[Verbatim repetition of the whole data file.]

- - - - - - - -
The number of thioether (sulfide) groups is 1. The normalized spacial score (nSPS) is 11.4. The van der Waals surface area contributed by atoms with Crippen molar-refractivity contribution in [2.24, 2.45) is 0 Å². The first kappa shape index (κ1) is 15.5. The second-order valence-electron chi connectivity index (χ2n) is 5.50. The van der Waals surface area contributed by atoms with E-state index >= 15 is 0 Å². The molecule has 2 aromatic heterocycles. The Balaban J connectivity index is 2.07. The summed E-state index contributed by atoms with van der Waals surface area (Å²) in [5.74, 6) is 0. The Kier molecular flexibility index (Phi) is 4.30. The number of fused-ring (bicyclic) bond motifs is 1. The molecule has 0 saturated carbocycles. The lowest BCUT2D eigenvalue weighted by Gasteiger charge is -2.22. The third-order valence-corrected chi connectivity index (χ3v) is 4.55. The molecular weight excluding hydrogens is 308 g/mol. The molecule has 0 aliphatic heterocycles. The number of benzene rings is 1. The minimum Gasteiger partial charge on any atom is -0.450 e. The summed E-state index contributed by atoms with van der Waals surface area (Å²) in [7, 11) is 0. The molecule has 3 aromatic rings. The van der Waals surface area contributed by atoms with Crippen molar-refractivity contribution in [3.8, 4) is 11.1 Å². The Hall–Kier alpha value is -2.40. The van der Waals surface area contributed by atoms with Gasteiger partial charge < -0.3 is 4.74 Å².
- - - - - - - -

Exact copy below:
The number of thioether (sulfide) groups is 1. The normalized spacial score (nSPS) is 11.4. The van der Waals surface area contributed by atoms with Crippen molar-refractivity contribution in [2.24, 2.45) is 0 Å². The first kappa shape index (κ1) is 15.5. The second-order valence-electron chi connectivity index (χ2n) is 5.50. The van der Waals surface area contributed by atoms with E-state index >= 15 is 0 Å². The molecule has 2 aromatic heterocycles. The Balaban J connectivity index is 2.07. The summed E-state index contributed by atoms with van der Waals surface area (Å²) in [5.74, 6) is 0. The Kier molecular flexibility index (Phi) is 4.30. The number of fused-ring (bicyclic) bond motifs is 1. The molecule has 0 saturated carbocycles. The lowest BCUT2D eigenvalue weighted by Gasteiger charge is -2.22. The third-order valence-corrected chi connectivity index (χ3v) is 4.55. The molecular weight excluding hydrogens is 308 g/mol. The molecule has 0 aliphatic heterocycles. The number of benzene rings is 1. The minimum Gasteiger partial charge on any atom is -0.450 e. The summed E-state index contributed by atoms with van der Waals surface area (Å²) in [7, 11) is 0. The molecule has 3 aromatic rings. The van der Waals surface area contributed by atoms with Crippen molar-refractivity contribution in [3.8, 4) is 11.1 Å². The Hall–Kier alpha value is -2.40. The van der Waals surface area contributed by atoms with Gasteiger partial charge < -0.3 is 4.74 Å².